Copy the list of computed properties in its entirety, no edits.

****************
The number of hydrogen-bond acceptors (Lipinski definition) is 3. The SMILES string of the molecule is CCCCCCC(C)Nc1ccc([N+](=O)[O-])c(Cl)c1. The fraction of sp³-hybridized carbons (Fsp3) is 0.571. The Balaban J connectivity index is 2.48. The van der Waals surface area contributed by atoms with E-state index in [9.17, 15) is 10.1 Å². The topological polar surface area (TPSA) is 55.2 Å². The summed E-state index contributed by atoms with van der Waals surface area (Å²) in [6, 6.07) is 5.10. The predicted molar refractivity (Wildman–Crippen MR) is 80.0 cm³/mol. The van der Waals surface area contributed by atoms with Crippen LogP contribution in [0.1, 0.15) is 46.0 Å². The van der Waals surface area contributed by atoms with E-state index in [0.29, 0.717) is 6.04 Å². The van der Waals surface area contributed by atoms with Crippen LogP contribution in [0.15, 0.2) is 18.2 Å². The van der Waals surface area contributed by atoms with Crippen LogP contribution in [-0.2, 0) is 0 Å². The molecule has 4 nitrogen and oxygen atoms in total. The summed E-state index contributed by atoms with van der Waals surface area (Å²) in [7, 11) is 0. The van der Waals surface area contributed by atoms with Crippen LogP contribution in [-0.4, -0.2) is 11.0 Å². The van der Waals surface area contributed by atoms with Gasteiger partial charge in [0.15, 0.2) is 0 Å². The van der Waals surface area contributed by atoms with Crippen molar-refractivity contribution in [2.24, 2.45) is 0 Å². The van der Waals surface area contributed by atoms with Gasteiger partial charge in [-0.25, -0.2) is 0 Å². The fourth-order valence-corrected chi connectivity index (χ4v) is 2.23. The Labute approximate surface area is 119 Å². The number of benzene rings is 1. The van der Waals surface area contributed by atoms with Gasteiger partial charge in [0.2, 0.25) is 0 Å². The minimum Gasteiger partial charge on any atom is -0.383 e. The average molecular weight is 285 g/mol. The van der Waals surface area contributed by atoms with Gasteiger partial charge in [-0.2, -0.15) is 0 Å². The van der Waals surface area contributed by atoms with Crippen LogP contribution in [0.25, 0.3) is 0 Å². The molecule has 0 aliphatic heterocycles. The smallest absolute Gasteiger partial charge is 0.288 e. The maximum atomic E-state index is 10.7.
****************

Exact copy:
The number of hydrogen-bond acceptors (Lipinski definition) is 3. The SMILES string of the molecule is CCCCCCC(C)Nc1ccc([N+](=O)[O-])c(Cl)c1. The fraction of sp³-hybridized carbons (Fsp3) is 0.571. The Balaban J connectivity index is 2.48. The van der Waals surface area contributed by atoms with E-state index in [9.17, 15) is 10.1 Å². The topological polar surface area (TPSA) is 55.2 Å². The summed E-state index contributed by atoms with van der Waals surface area (Å²) in [6, 6.07) is 5.10. The predicted molar refractivity (Wildman–Crippen MR) is 80.0 cm³/mol. The van der Waals surface area contributed by atoms with Crippen LogP contribution in [0.1, 0.15) is 46.0 Å². The van der Waals surface area contributed by atoms with E-state index in [0.29, 0.717) is 6.04 Å². The van der Waals surface area contributed by atoms with Crippen LogP contribution in [0.15, 0.2) is 18.2 Å². The van der Waals surface area contributed by atoms with Crippen LogP contribution in [-0.2, 0) is 0 Å². The molecule has 4 nitrogen and oxygen atoms in total. The summed E-state index contributed by atoms with van der Waals surface area (Å²) in [7, 11) is 0. The van der Waals surface area contributed by atoms with Crippen LogP contribution in [-0.4, -0.2) is 11.0 Å². The van der Waals surface area contributed by atoms with Gasteiger partial charge in [0.15, 0.2) is 0 Å². The van der Waals surface area contributed by atoms with Crippen molar-refractivity contribution in [2.24, 2.45) is 0 Å². The van der Waals surface area contributed by atoms with Gasteiger partial charge in [-0.25, -0.2) is 0 Å². The fourth-order valence-corrected chi connectivity index (χ4v) is 2.23. The Labute approximate surface area is 119 Å². The number of benzene rings is 1. The van der Waals surface area contributed by atoms with Gasteiger partial charge in [0.2, 0.25) is 0 Å². The minimum Gasteiger partial charge on any atom is -0.383 e. The average molecular weight is 285 g/mol. The van der Waals surface area contributed by atoms with Gasteiger partial charge in [-0.2, -0.15) is 0 Å². The van der Waals surface area contributed by atoms with Crippen LogP contribution in [0.25, 0.3) is 0 Å². The molecule has 0 aliphatic heterocycles. The smallest absolute Gasteiger partial charge is 0.288 e. The maximum atomic E-state index is 10.7.